Renowned Jewish fashion designer Diane von Furstenberg coming to St. Louis


Diane von Furstenberg

Ellen Futterman, Editor-in-Chief

Hey fashionistas, here’s something to get excited about: Diane von Furstenberg’s visit to St. Louis. The renowned Jewish fashion designer, businesswoman, author and philanthropist, among numerous other distinctions, is coming to town for a talk and trunk show hosted by the Saint Louis Fashion Fund in partnership with Caleres on Oct. 11-12.

The “Conversation with Diane von Furstenberg” talk is scheduled for 5:30 to 6:30 p.m., Wednesday, Oct. 12, in the Steinberg Auditorium at the Sam Fox School of Design & Visual Arts at Washington University. The trunk show takes place Oct. 11, from noon – 6 p.m., and Oct. 12, 10 a.m. – 4 p.m., at the Contemporary Art Museum, 3750 Washington Blvd. Both the talk and trunk show are free and open to the public.

During her visit, von Furstenberg will also receive the Saint Louis Fashion Fund Award, which is presented to individuals making major contributions in fashion. Past recipients include the late Andre Leon Talley, Iris Apfel and Karlie Kloss.

“Thanks to our generous partners at Caleres and their signature sponsorship, Diane’s St. Louis visit promises to deliver a once-in-a-lifetime experience for the region’s fashion and design community,” said Susan Sherman, co-founder and interim CEO of Saint Louis Fashion Fund and a Temple Emanuel congregant. “In addition, Diane’s visit will include special guest appearances by native St. Louisans: Former Head of Fashion and Beauty at YouTube and New York Times best-selling author Derek Blasberg, and supermodel and entrepreneur Karlie Kloss.”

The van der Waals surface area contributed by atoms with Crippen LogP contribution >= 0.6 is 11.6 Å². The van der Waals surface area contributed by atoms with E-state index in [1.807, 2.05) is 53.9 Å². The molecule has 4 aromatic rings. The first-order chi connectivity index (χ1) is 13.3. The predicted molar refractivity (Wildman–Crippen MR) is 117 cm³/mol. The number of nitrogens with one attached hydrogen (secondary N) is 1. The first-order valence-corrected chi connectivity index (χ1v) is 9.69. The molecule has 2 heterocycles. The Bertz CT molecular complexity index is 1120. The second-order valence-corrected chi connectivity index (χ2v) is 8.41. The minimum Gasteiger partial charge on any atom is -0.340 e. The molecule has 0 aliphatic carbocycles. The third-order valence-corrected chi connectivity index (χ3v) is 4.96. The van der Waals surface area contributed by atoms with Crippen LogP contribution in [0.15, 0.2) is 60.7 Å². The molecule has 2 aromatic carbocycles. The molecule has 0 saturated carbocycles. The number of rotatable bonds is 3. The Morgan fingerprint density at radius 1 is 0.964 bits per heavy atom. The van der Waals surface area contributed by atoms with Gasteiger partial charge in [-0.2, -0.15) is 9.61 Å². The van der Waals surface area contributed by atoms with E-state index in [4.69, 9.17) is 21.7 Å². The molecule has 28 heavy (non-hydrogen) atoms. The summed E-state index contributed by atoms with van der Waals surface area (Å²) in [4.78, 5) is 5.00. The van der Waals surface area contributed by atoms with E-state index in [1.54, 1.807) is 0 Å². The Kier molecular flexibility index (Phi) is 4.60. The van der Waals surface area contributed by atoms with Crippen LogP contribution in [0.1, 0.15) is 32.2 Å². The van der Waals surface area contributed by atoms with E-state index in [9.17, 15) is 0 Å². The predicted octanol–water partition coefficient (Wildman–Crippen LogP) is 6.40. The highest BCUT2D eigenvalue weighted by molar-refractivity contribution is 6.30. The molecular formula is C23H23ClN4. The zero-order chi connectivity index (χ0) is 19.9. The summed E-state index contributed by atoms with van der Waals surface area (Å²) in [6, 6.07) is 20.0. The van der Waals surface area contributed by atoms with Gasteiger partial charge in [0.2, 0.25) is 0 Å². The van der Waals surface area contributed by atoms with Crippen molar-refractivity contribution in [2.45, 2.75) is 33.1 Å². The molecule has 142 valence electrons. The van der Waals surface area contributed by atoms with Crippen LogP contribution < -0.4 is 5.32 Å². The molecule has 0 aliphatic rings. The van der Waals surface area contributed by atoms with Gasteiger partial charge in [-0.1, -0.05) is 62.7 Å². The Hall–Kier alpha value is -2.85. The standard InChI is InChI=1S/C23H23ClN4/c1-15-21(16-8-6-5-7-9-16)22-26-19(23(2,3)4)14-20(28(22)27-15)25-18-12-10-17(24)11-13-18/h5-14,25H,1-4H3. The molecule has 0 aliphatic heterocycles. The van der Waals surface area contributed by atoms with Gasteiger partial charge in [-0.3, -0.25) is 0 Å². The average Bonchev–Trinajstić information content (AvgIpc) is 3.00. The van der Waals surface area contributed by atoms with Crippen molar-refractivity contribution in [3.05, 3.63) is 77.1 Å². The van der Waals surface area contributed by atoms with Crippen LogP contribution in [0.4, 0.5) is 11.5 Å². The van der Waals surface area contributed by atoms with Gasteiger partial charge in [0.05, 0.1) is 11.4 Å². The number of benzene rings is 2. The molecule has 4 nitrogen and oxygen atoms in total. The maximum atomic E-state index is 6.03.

At 75 years old, von Furstenberg can reflect on a life that is nothing short of amazing. She was born Diane Simone Michelle Halfin in 1946 to Jewish parents – her mother was a Holocaust survivor — and she grew up in Belgium.

While studying in Switzerland, she met her first husband, German Prince Egon zu Fürstenberg, and became a princess (talk about fashion royalty) when they married in 1969. They had two children — Prince Alexandre and Princess Tatiana — before separating in 1973 and divorcing in 1983.

Von Furstenberg began designing clothes in 1970 and created her now-iconic jersey wrap dress in 1972, which became a symbol of the feminist movement during the ’70s. It’s even included in the collection of the Costume Institute of the Metropolitan Museum of Art.

As fashion achievements go, her wrap dress is pure genius, enduring 50 years and counting. The design flatters nearly all figures with its ability to camouflage body flaws, highlight the waist and bust, and create curves in all the right places.

Her jet-setting, party lifestyle back in the ’70s only added to the glitz and glamour — Carrie Bradshaw and her gal pals have nothing on von Furstenburg. This princess held court at New York’s legendary Studio 54, along with Andy Warhol and Bianca Jagger, and was reported to have had romantic liaisons with Richard Gere, Warren Beatty and Ryan O’Neal (not a bad trifecta).

Diane von Furstenberg and Barry Diller
Source: David Shankbone

She married media mogul Barry Diller in 2001; together they started the Dillervon Furstenberg Family Foundation, which has provided millions of dollars in support to nonprofits in the areas of community building, education, human rights, arts, health and the environment.

If you can’t already tell, I’m looking forward to learning much more about von Furstenberg during her visit here. If you’re interested too, sign up at